My son takes music lessons at the local music school every Tuesday night.
When we arrived this past Tuesday, a man was already in the lobby. I could hear a trumpet lesson going on and assumed that may have been his child. Sure enough, a little girl around 10 years old, came running out of her lesson a few minutes later, full of excitement.
Her father looked up briefly, smiled in greeting, and went back to the text he was composing.
The little girl danced around him for a few minutes and said, “Daddy, do you know what my teacher said?”
No response. The only sound was the tapping of the keys as he continued to text. He didn’t even look up.
“Daddy! Don’t you want to know what she said? Daddy?”
More texting, then finally he glanced up at her, almost as an afterthought.
“Just give me a minute, honey. This is really important.”
She sat down on the steps in front of him, a cloud of sadness passing over her face. Silent.
He continued to tap away on his phone while his daughter sat right in front of him, looking small.
She glanced up at me. I smiled but she looked away, searching her daddy’s face once again.
Finally, he stopped texting and said, “Okay, tell me what your teacher said.”
She told him, but the spark had gone out of her voice. He praised her just as his phone buzzed.
“Daddy, can we go get something to eat?” She asked the question quickly and breathlessly, trying to talk over the buzzing.
He held up his hand and checked out the incoming text. He responded, then said, “Okay, now what did you ask me?”
She repeated her request and he said yes, they could go out to eat.
He helped her gather her trumpet case and her music and they left together.
He was still clutching his cell phone.
A few minutes later, a mom walked into the lobby with her daughter, who was carrying a guitar case that was almost as big as she was. In her hands was a McDonald’s bag. They were early for her lesson, so the little girl settled into her seat and began to eat her Happy Meal.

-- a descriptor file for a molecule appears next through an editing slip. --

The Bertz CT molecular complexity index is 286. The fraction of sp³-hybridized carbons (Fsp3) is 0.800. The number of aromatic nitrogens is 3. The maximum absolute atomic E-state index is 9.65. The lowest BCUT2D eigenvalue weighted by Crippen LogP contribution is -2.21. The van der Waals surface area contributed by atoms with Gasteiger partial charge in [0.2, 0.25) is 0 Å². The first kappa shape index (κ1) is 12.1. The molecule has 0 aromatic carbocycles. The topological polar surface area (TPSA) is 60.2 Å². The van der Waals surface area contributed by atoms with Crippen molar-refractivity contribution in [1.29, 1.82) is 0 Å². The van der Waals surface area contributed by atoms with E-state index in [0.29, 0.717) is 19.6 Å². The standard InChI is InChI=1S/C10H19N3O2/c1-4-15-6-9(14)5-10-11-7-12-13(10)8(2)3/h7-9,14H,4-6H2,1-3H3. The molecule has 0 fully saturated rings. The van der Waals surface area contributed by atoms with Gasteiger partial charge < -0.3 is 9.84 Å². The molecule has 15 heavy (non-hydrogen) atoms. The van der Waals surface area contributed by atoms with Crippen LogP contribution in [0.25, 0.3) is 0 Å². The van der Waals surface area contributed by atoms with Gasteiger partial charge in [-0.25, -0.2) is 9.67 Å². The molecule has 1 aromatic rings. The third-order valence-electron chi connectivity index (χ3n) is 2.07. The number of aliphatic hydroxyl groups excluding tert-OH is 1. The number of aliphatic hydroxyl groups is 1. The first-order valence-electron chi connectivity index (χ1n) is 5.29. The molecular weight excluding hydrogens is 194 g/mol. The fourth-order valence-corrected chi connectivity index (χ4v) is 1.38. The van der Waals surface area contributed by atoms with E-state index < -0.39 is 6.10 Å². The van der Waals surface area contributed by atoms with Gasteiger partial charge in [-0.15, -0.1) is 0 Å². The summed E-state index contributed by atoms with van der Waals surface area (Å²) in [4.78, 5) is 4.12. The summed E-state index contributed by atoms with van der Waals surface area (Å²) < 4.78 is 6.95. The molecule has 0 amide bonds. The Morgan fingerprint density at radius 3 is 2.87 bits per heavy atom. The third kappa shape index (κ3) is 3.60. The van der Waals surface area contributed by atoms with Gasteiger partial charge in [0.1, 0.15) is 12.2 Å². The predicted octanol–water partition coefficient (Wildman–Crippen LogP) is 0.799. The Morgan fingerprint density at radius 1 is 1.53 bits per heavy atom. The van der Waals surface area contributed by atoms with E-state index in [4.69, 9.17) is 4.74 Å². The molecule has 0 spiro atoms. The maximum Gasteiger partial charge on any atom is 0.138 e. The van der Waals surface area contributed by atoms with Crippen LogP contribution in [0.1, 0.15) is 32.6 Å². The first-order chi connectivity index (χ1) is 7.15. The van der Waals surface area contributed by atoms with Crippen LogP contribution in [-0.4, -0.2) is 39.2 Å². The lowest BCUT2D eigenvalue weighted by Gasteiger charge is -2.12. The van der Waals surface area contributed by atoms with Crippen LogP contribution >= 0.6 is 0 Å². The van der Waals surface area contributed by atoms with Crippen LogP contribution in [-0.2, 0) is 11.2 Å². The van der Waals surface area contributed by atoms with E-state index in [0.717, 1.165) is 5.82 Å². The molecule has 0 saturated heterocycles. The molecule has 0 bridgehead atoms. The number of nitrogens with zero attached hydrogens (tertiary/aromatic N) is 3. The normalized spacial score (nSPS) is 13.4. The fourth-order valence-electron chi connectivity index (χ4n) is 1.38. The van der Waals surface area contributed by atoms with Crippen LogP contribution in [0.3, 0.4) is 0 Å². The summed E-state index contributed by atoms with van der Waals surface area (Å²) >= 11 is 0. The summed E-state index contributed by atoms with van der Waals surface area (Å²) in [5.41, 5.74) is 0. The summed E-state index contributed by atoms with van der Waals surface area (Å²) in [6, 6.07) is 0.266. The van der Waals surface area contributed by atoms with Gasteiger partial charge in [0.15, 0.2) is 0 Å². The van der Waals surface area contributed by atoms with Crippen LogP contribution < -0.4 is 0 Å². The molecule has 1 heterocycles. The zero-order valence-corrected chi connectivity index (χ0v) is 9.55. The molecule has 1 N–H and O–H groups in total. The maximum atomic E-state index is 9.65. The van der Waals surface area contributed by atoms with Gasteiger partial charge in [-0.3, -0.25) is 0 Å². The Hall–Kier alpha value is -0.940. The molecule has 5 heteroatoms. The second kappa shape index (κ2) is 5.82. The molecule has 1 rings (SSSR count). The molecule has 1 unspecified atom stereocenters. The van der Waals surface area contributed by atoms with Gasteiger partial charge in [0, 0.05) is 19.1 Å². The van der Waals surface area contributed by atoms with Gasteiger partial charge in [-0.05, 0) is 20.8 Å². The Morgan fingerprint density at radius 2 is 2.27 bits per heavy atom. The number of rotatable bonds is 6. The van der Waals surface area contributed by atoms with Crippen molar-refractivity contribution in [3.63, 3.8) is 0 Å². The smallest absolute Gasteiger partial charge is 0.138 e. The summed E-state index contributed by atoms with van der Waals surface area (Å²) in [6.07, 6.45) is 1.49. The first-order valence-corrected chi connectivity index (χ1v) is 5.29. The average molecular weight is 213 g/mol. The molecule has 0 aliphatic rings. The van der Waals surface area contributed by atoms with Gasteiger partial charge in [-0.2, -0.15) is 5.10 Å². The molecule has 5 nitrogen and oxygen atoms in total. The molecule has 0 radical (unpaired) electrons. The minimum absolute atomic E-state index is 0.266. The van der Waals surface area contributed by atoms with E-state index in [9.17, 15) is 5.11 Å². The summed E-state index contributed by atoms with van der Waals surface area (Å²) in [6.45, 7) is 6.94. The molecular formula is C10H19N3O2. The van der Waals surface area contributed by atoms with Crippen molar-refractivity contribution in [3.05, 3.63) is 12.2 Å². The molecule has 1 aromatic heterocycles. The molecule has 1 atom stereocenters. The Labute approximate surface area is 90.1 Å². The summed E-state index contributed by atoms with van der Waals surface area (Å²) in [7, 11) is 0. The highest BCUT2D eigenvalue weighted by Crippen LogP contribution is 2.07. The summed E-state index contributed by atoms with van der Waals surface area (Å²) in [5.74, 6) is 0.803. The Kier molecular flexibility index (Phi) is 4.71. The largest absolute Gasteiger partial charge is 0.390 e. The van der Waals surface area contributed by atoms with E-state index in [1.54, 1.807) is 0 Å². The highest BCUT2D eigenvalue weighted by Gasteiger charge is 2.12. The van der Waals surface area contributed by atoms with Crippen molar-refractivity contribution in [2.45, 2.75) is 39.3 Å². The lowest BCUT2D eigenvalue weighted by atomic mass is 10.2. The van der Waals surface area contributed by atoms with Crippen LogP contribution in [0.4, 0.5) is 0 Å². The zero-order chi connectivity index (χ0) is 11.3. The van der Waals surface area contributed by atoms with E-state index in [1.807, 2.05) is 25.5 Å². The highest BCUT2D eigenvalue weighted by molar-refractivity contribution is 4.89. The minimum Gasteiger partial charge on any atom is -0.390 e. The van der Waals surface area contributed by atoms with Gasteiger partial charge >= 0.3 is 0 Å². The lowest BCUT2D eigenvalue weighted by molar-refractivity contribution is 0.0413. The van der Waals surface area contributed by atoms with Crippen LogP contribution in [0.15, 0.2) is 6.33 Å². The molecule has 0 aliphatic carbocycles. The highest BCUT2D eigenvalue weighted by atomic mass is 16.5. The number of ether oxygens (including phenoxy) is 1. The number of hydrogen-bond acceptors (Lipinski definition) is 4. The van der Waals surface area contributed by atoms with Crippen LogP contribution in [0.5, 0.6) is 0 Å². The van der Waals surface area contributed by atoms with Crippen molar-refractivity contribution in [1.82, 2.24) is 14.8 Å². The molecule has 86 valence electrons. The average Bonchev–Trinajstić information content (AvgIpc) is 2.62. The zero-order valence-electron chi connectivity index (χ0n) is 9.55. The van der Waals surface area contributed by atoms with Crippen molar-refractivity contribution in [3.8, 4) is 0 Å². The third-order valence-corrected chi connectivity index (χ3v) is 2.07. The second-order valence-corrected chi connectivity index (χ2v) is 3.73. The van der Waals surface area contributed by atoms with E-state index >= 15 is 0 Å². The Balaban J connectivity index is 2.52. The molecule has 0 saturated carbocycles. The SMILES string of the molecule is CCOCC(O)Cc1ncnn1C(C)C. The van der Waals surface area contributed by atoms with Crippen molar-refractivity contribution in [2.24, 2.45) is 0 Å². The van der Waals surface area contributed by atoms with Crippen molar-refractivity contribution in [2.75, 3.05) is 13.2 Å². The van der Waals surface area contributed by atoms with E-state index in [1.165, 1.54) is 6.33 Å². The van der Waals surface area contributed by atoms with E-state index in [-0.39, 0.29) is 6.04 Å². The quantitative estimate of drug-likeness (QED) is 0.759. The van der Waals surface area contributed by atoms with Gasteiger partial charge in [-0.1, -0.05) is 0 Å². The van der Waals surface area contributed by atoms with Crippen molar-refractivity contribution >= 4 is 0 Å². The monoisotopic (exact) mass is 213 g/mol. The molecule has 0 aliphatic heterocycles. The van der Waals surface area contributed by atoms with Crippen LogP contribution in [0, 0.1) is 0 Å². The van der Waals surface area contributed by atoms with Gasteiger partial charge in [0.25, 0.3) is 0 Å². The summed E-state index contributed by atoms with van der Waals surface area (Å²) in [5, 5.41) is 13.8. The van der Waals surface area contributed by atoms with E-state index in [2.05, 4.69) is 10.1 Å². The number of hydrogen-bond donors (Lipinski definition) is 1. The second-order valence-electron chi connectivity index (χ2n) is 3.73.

Her mom whipped out her cell phone and immediately began to type a text.
“What?” Eyes still fastened on the phone, fingers flying across the keyboard.
“What does T-U-I-T-I-O-N spell?” She was reading a sign on the wall.
“What?” came the distracted reply.
Her daughter repeated the question.
“It spells tuition.” Still texting.
The little girl ate for a few minutes in silence. Mother and daughter, sitting side by side as the moments slipped away.
When the time came for her lesson, she scrambled out of her chair and ran into her room while her mom left, promising to return at the end of the lesson.
The lobby now empty, I just sat in my seat reflecting on what I had just seen.
I am on my sixth re-reading of Ann Voskamp’s One Thousand Gifts. This book has had such a tremendous impact on my life. I have learned to live my moments with almost razor-sharp focus. I am fully present. (not all the time, of course, but much, much more than I used to be). I drink in the sights, the sounds, the scents of the present moment that will never come again. I see. I savor. I give thanks to a beautiful God who is LIFE itself, who has granted me a finite number of days on this planet and has gifted me with so many cherished loved ones. I love to capture beauty through the lens of my camera. I am utterly captivated by the dazzling beauty all around me, from the deep blue of a winter sky to ice-covered lakes to the sparkle of my wedding rings.
I search for beauty everyday, which makes everyday a treasure hunt.
I do not assume that I will have tomorrow.
I am fully alive.
One of my childhood friends lost her six year old son to leukemia. My cousin David’s parents lost their son on a dark Pennsylvania highway when a bullet ended his life. My cousin lost her daughter while she was still in the womb, almost ready to be born. Each of these people would give anything for one more moment with their child.
The parents in the lobby of the music school had been given an opportunity to spend precious time with their children. To really see them. To hold onto and savor the moments before they disappear forever.
Yet…long distance communication was given preeminence over the face to face, voice to voice, eye to eye, heart to heart.
Now, I fully realize that no parent can give 100% attention to their children 100% of the time. It is not possible or practical.
However, a choice is made every day. Will we give our attention to the temporal or to the eternal? The tyranny of the urgent or the gift of the present?
Live your moments.